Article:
This is Anthony Randolph with his shirt on backwards.

Not to get into the habit of quoting myself, but this is what I had to say about Anthony Randolph last fall:

It’s hard to tell what will become of this strange dude. But here’s my best guess: with his blank, far-away demeanor, Anthony Randolph falls into that vast category of NBA player with overwhelming talent but a temperament that prevents that talent from ever fully flowering.

Sad to say, but I don’t think that’s changed much over the ensuing season. There was hope, of course, as there was for every Timberwolf, that Ricky Rubio could manage to invigorate Randolph’s career, could teach him to play, as it were, as Steve Nash and Jason Kidd have done for so many of their teammates. There were glimmers, early on, that this might actually be possible: the incredible back door alley-oop that Rubio gifted to Randolph was a sign that, just maybe, AR’s immense talents had found a home.

But, just as it did for Darko Milicic, precedent willed out. Rick Adelman soon grew tired of Randolph’s bipolar effort and his finesse-at-all-costs approach to the game. By midseason it appeared that Adelman would have preferred to forfeit a game than hand Randolph meaningful minutes. But then everybody got hurt. Adelman was forced to choose between Randolph and Milicic as his big man of last resort; Randolph began to log his first serious minutes of the season.

And the results were pretty much what you would have expected them to be. Randolph had his requisite share of fine games–28 points on 11-16 shooting against the Nuggets, 22 and 11 three nights later in Oklahoma City. And he had his share of stinkers–a combined 2-15 from the field in the two games following his OKC triumph. For a man playing the majority of his minutes at center, he still takes in inordinate amount of jumpers (58% of his shots, as it happens) without making enough of them (38.3%) to justify that volume.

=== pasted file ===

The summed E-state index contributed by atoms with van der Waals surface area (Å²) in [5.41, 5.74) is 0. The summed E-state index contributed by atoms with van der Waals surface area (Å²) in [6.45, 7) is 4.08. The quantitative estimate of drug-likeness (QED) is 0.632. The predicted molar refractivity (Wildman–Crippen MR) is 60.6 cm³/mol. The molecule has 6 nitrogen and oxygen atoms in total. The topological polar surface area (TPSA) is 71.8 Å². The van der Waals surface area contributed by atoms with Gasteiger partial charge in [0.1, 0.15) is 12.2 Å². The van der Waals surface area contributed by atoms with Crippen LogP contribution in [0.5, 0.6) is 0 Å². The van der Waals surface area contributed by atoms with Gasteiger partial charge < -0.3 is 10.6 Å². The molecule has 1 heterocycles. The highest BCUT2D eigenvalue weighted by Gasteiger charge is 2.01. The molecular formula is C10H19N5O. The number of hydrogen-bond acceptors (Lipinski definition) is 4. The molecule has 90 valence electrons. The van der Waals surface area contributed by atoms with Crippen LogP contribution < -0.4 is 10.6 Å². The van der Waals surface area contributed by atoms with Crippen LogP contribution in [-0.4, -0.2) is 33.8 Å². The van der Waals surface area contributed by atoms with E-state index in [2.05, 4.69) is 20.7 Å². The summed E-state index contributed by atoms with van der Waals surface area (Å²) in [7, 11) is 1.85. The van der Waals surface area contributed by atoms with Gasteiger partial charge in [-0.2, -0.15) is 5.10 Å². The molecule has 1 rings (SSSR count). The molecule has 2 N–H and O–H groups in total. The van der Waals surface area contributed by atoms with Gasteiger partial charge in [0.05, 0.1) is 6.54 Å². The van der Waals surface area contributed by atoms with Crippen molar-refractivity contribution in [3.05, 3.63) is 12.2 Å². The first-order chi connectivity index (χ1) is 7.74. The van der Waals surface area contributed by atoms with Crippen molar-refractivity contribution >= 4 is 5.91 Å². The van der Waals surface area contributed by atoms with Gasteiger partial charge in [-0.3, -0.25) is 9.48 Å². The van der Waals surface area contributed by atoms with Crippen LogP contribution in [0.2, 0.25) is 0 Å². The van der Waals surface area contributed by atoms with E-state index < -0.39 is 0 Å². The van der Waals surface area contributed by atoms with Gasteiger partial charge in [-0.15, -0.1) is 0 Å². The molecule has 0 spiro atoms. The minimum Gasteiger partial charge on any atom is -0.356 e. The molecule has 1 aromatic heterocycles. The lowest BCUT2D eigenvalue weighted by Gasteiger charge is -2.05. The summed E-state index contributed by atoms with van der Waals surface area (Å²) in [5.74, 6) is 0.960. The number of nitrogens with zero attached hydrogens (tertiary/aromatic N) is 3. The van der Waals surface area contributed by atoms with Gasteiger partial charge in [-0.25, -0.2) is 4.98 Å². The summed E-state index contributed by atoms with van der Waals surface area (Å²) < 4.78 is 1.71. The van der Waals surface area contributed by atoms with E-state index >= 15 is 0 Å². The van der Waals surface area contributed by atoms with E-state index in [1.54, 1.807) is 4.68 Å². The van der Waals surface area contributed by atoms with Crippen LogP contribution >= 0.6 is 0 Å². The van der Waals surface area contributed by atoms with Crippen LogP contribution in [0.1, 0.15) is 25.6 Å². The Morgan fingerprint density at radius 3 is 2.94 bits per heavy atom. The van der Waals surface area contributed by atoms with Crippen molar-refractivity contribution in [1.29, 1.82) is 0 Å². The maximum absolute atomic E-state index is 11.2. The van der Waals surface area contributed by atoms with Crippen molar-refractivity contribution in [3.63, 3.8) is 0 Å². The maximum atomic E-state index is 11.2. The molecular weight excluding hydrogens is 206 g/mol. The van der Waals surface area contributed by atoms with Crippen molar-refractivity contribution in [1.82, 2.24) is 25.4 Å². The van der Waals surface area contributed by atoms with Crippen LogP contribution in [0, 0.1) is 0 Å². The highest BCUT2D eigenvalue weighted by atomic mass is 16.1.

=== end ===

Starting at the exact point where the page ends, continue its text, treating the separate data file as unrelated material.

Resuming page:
He boasts a true shooting rate (.532) and rebound rate (13.2) that are decidedly below average for his position. (A very curious thing: Randolph’s rebounding stats–both his per-minute numbers as well as his rebounding percentage–have steadily declined every year since he entered the league. That really is not good.) His PER (17.6) is rescued only by the sheer volume of shots that he takes which, for a a player of such mediocre efficiency, is no real rescue at all.

And we haven’t even gotten to the worst of it. 82games.com estimates that Randolph’s opponents averaged a PER of 21.8 when they played against him this year, the worst such number on the team. Estimates like that are clearly not an exact science, but they correspond with what we saw. We saw a player with only intermittent focus and energy, particularly on the defensive end. We saw a player reluctant to do the hard yeoman’s labor necessary for good post defense. Randolph was surely one of the players that J.J. Barea had in mind when he assailed his teammates effort, commitment and just basic level of caring. This off-season, the Wolves can either make Randolph a one-year qualifying offer or sign him to a multi-year deal. Don’t expect them to do either.